On Friday, the skies cleared for the first time in what felt like weeks and I took the subway out to World Cup Park (월드컵공원) at the earliest opportunity. It was already clouding over again by the time I got there, but the light was good enough to explore the area and so I began the long climb up to Haneul Park (하늘공원) – a reclaimed landfill site that is one of Seoul’s better environmental projects.
Rather than “green” an area by covering it with concrete (as happened with the new Cheonggyecheon and is happening now with the Han River), or draw up fancy plans for things that will never get built (like the Gwanggyo eco-city project), the six-year restoration of the landfill site appears to have been handled excellently. The entire area has pretty much been left to its own devices, presumably with some management of plants and water routes to help the ecosystem balance.
Upon reaching the summit (standing atop what must have been millions upon millions of tons of rubbish given that the area used to be flat), I was greeted with a warm breeze completely devoid of the usual miasma of exhaust fumes and rotting food that plagues most parts of the city. The entire hilltop is planted with local grasses and flowers (with some areas set aside for traditional vegetables), and is a haven for insects and small animals thanks to strict footpath management and no-foraging rules. I was expecting the air to be alive with the sound of frogs (rainy season is mating season), but they were all hiding away waiting for the rain and the air was instead alive with thousands of dragonflies.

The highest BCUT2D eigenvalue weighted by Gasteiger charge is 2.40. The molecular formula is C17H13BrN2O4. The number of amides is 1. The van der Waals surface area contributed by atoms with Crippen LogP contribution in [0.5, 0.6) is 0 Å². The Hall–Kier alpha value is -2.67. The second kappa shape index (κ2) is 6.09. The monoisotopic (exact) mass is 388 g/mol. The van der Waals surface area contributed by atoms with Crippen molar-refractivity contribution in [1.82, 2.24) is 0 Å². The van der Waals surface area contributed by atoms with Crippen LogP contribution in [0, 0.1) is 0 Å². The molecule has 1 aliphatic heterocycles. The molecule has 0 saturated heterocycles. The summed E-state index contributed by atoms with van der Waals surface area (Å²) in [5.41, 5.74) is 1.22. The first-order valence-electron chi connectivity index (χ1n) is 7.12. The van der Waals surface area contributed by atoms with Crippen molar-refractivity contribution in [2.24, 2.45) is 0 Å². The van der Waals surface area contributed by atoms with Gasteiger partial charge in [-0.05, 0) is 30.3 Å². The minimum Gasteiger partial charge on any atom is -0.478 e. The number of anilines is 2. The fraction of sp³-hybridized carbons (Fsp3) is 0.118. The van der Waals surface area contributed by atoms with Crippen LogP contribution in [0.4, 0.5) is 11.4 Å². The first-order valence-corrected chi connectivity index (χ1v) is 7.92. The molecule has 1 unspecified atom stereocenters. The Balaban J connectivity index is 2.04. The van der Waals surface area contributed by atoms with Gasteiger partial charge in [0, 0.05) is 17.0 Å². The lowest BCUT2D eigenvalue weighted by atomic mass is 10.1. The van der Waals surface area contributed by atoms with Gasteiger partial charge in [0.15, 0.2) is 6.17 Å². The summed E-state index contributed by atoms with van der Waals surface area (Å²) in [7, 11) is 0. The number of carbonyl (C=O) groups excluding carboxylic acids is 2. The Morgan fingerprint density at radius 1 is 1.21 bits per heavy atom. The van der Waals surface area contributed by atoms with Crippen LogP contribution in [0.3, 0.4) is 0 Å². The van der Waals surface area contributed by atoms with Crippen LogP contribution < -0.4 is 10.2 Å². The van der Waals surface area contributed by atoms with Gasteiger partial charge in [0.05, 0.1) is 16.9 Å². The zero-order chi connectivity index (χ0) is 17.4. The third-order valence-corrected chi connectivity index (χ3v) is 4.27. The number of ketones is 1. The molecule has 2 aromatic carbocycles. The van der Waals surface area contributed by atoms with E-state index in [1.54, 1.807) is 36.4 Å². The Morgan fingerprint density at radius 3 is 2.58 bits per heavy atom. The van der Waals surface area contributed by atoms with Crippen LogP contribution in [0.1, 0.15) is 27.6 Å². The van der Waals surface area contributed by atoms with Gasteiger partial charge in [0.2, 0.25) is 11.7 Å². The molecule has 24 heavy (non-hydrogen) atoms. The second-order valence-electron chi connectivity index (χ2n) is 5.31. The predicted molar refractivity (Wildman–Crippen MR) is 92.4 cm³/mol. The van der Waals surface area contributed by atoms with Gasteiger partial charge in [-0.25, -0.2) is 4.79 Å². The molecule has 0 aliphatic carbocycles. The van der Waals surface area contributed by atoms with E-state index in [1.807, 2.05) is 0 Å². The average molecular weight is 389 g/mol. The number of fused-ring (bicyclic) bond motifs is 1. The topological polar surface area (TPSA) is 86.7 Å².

I wandered around for a little while, enjoying the relatively clean air and attempting to photograph insects with a laughably not-macro 50 mm lens. Considering the relative proximity to the city centre and the fact that it was a glorious evening, there were very few people out and I only had to step around couples on dates a few times.